Pot Marigold, Calendula officinalis: “Faithful Companion”
I really want to be that type of gardener who plants by scattering seeds, but I struggle with getting them to successfully germinate. Except for a few—including calendula. I have a tiny area in my garden where a couple seasons ago I broadcasted a seed mix of about 10 different plants. A few days later, one broke through the surface of the soil: calendula.
But beyond its stalwart germination habits, calendula also has medicinal uses, as a natural anti-inflammatory remedy that is helpful in healing wounds. (I always have a tube of calendula cream in my first aid kit for all types of skin care needs.)
Please keep reading to learn more about this multi-talented flower:
Calendula is an undeniably reliable cool-season annual typically growing 18 to 24 inches tall and producing a spectacular display of deep orange or yellow daisy-like blooms from early summer until frost.Historically, calendula was used for culinary purposes, such as providing yellow coloring in cheeses and butters and adding a taste and intense color similar to much more expensive saffron.
Also used medicinally, calendula is used in salves, lotions and other beauty products because it’s hypo-allergenic and its anti-inflammatory and anti-bacterial properties sooth and restore the skin, providing relief for minor rashes and irritations. Crafty DIY types can make a simple healing calendula oil from the petals. I am full of craftiness but short on time so I purchase my calendula oils and creams.
Calendula has been a British cottage garden staple for centuries. The reason? Calendula fits the plant requirements for a cottage garden: it reseeds itself, is both ornamental and edible, attracts pollinators by the droves, and is rambunctious and carefree, not in the least contrived or pretentious.
A little more history: the Romans grew calendula for both beauty and to relieve scorpion bites. The early Christians used to give the name of the Virgin Mary to plants that they saw as extraordinarily beautiful: marigold, for instance. In the New World, European settlers used calendula to stop bleeding and made an ointment from the blossoms to use for wounds and for painful bee and wasp stings (this ointment was used during the Civil War). And the common name “pot marigold” came from the fact that it has a long history of being used in cooking.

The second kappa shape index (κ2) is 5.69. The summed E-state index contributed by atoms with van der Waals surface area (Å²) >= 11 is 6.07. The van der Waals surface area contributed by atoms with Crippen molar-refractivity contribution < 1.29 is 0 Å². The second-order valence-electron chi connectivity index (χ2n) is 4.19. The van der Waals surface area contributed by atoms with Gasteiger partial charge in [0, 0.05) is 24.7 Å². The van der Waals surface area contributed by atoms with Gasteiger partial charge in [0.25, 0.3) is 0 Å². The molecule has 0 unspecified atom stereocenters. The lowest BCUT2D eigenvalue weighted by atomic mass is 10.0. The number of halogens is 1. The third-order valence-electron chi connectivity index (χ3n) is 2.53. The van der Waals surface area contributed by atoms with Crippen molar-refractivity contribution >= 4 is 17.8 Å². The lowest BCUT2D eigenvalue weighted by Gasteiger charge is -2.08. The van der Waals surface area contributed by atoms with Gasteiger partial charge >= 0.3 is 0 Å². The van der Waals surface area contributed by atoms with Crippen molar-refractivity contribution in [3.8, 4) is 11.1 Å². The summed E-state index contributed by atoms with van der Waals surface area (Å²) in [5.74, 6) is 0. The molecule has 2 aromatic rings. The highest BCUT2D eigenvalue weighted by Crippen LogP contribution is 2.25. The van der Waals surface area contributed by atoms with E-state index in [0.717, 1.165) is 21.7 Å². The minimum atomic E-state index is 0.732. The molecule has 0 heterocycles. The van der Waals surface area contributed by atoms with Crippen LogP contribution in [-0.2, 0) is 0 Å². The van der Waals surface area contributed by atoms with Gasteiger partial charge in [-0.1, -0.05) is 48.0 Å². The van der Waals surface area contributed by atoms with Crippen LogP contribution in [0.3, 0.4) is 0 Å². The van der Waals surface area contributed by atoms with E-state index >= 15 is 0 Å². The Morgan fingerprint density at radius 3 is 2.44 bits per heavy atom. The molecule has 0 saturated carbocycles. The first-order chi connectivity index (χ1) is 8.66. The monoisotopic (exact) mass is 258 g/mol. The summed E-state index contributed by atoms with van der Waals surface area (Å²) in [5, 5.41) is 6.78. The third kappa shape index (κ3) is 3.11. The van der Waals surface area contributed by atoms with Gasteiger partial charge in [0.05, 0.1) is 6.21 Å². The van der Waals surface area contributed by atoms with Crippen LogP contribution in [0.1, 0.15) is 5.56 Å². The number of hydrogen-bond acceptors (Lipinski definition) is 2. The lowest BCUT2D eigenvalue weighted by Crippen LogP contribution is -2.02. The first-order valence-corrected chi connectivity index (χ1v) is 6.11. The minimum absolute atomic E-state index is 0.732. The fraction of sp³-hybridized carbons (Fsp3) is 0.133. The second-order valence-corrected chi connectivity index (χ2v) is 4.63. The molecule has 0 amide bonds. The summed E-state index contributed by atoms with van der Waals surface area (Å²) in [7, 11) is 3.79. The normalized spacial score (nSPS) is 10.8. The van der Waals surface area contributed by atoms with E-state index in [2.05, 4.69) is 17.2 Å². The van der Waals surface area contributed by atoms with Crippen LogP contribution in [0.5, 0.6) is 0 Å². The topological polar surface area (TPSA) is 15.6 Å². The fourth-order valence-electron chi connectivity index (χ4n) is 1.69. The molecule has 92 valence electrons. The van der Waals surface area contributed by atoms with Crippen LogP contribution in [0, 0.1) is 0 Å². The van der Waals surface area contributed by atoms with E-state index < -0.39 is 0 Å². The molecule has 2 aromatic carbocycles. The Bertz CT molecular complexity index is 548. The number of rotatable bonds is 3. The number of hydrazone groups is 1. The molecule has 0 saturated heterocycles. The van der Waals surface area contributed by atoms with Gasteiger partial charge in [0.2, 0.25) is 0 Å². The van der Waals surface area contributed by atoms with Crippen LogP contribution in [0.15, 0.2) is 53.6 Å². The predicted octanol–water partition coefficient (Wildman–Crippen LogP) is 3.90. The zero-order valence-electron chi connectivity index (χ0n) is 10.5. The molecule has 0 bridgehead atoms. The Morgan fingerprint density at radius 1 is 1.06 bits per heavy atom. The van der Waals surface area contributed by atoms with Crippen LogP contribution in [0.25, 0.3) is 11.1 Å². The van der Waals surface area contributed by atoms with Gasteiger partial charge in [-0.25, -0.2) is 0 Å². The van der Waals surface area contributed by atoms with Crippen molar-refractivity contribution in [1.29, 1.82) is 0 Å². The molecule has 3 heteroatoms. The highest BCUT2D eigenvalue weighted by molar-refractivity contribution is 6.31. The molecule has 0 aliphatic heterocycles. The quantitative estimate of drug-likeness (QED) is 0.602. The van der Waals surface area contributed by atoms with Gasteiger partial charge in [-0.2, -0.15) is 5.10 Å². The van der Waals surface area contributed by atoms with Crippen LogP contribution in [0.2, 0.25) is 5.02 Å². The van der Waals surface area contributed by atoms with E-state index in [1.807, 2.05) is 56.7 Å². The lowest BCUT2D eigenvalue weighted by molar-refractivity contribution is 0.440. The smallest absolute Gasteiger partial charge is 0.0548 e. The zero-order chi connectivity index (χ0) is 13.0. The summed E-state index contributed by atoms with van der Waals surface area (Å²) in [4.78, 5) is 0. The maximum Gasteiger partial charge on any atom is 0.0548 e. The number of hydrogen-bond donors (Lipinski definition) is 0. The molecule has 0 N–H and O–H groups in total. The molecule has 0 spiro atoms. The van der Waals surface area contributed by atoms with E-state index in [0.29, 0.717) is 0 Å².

- Calendula is bold and cheery in patio pots and mixed perennial beds.
- Insects and disease are typically not a problem. In fact, calendula may deter harmful insects and draw aphids away from other plants, making it a great companion plant for vegetable gardens. For added insect protection, plant with chard, carrots, and tomatoes.
- Attractive bright, double blossoms are much appreciated by beneficial insects such as bees, butterflies, ladybugs, and lacewings.
- Edible flowers and leaves add a bright zest to summer salads or mixed into cream cheese. Children find the notion of edible petals irresistible. Tip: Make sure you grow calendula without chemicals or pesticides.
Keep It Alive
- Thrives in full to part sun with average watering.
- Best planted in prepped beds or containers, amended with organic compost to provide good drainage. After emerging, add a layer of compost to conserve moisture and help keep roots cool.
- A cool-season plant, calendula can be started indoors 6-8 weeks before the last frost or directly seed outdoors after the last frost. Seeds germinate in 5-15 days. 6-packs starts can also be purchased at your local nursery.
- Orange and yellow blossoms bloom all summer, but let some go to seed by not pinching off a few flowers so you will have more for next year. When the blooms dry out, cut them off and hang upside down in bundles. Once dry, the seed heads can be lightly hand-crushed to remove the seeds.
N.B.: For more growing and design tips, see Calendula 101: A Field Guide. And for more inspiration, see: